Detroit's standalone deal will test appetite for credit

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Detroit is planning to end the year with two deals that will offer up to $243 million of bonds and test the market's perception of its recovery from its Chapter 9 bankruptcy.

The city plans to price $112 million of new money unlimited tax general obligation bonds the week of Dec. 3 in its first standalone borrowing since the 2013 bankruptcy.


City officials have said achieving bond market access without the support of state aid or some other backup mechanism is the next big step for the junk-rated city to signal it has come full circle.

Detroit has also launched a redemption offer for bonds it issued in 2014 as part of its bankruptcy exit package. The city is targeting $131 million of nearly $632 million of series 2014B financial recovery bonds that mature in 2044 with a tender offer that expires Dec. 3.

Goldman Sachs is the lead manager on both the UTGOs and tender. Citi and Siebert Cisneros Shank & Co are the co-managers.

The tender offer’s selling range is between $85 and $89 per $100 of the bonds’ par amount, according to city documents. The city will pay for the bonds it decides to purchase from proceeds of a financial recovery bond refunding issued via the Michigan Finance Authority and backed by a fifth lien on the city’s distributable state aid revenue. The city redeemed $70 million of series 2014C bonds earlier this year with surplus cash from the city’s coffers.

The UTGOs will be sold solely on the back of the city’s junk-level credit. In May, Moody’s Investors Service upgraded the city’s issuer rating to Ba3 from B1. It assigns a stable outlook. In December, S&P Global Ratings upgraded the city’s issuer credit rating to B-plus. The outlook is stable.

It's less than four years since Detroit exited Chapter 9 after shedding a significant portion of its liabilities, in part by cramming down its bondholders. Today's investors are likely to have a short memory, said Lisa Washburn, a Municipal Market Analytics managing director.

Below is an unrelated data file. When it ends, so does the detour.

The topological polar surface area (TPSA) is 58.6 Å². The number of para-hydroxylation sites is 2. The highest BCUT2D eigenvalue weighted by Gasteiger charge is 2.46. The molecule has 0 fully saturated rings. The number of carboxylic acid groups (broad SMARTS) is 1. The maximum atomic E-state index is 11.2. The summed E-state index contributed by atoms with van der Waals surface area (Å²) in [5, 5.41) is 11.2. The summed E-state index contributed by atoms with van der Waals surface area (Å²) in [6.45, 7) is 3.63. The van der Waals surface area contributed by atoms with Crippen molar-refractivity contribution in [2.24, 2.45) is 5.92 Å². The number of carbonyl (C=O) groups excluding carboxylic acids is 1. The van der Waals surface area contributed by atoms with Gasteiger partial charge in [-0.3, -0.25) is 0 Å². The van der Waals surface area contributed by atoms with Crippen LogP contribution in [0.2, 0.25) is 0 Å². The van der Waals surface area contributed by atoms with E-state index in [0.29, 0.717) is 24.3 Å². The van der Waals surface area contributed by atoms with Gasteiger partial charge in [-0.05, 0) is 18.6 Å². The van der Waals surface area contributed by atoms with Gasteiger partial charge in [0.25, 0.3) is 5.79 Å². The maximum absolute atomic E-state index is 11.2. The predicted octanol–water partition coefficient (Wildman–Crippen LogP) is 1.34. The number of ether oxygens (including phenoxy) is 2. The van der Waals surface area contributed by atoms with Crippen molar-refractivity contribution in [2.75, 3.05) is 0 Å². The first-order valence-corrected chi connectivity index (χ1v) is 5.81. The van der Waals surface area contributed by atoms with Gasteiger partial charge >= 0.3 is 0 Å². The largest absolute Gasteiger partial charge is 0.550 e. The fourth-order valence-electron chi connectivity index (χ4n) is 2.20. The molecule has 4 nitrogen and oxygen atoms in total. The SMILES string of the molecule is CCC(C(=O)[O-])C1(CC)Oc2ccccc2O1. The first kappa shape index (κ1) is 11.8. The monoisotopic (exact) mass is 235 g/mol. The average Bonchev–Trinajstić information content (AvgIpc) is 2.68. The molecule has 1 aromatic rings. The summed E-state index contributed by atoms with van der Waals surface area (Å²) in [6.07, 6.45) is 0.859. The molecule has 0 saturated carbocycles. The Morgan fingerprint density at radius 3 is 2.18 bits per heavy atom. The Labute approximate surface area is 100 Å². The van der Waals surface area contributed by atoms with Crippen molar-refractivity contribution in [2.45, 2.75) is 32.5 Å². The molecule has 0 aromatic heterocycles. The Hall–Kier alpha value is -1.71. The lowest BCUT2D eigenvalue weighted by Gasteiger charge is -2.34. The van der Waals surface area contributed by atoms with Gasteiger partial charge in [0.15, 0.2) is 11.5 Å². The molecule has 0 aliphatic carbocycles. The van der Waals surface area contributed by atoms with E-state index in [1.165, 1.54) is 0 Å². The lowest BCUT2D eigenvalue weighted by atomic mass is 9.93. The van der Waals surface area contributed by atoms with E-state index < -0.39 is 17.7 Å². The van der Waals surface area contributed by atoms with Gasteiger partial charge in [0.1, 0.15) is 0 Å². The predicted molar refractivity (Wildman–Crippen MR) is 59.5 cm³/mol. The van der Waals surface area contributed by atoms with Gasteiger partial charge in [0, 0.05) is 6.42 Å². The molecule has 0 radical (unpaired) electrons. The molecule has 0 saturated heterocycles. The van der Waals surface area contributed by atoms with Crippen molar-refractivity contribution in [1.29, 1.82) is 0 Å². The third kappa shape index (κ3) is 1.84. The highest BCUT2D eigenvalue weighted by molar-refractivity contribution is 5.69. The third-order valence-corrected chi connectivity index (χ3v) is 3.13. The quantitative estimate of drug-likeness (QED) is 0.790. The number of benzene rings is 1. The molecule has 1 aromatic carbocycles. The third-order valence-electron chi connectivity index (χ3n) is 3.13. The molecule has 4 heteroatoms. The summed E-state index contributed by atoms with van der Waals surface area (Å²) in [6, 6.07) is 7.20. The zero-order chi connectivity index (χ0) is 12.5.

“There is such a demand for anything that has any sort of yield that those that are interested in the bonds are going to be looking at the positives and may not be placing as much weight on the historic nature of their city’s bankruptcy and default,” she said.

Howard Cure, director of municipal bond research at Evercore Wealth Management, said that investors are looking for some extra yield, and appetite for the bonds will depend on their investment time horizon.

“Keep in mind that not all investors hold onto bonds for the whole maturity,” Cure said. “They may say well right now things are going well I will hold on and if things improve I could sell, make a profit that way as opposed to the longer-term view on how well-established is the city to maintain this trajectory. This is where you have differing opinions from investors.

"[Investors] are still looking for yield, rates aren’t that high — so [Detroit] may think their story is convincing enough to give people hope they will ultimately get upgraded to above investment grade.”

Much of Detroit's improved budget performance was made possible by shedding fixed costs during bankruptcy, including debt service and retiree costs for pensions and other post-employment benefits. The city’s plan of adjustment required it to initially make only modest contributions from its general fund to the pension system, but the city must resume making actuarially determined contributions in fiscal 2024.

The city’s most recent estimate pegs its fiscal 2024 contribution requirement at $140 million, equal to 14% of fiscal 2017 operating revenue. The city has put aside roughly $105 million in a Retiree Protection Fund in preparation for the increase in pension payments.

“The city has to deal with escalating pension and debt payments in the coming decade,” said Washburn. “That really focuses on Detroit being able to grow its population, its revenues and achieve stability.”

Moody’s warned in a Nov. 8 report that this combination of rising fixed costs and volatile revenues leaves Detroit vulnerable to an economic downturn.

The rating agency credits Detroit’s surge in employment and tax revenue growth to an influx of affluent resident and large-scale developments that have transformed the city’s downtown. Growth in the core downtown, which accounts for just 6% of the city’s population, has seen a 28% increase. Since 2010, the core downtown has added almost 1,000 residents and the greater downtown area has added about 9,000 residents, according to Moody’s. Also contributing to income tax growth is improved administration and enforcement of collections.

But that downtown growth has not spread throughout the city, Moody's said. It estimates Detroit has lost about 35,000 residents since 2010.

A number of large projects in the pipeline are likely to continue fueling growth downtown.

“The trends, coupled with savings achieved through bankruptcy, have led to marked improvement in the Motor City's financial position and credit quality,” Moody’s said.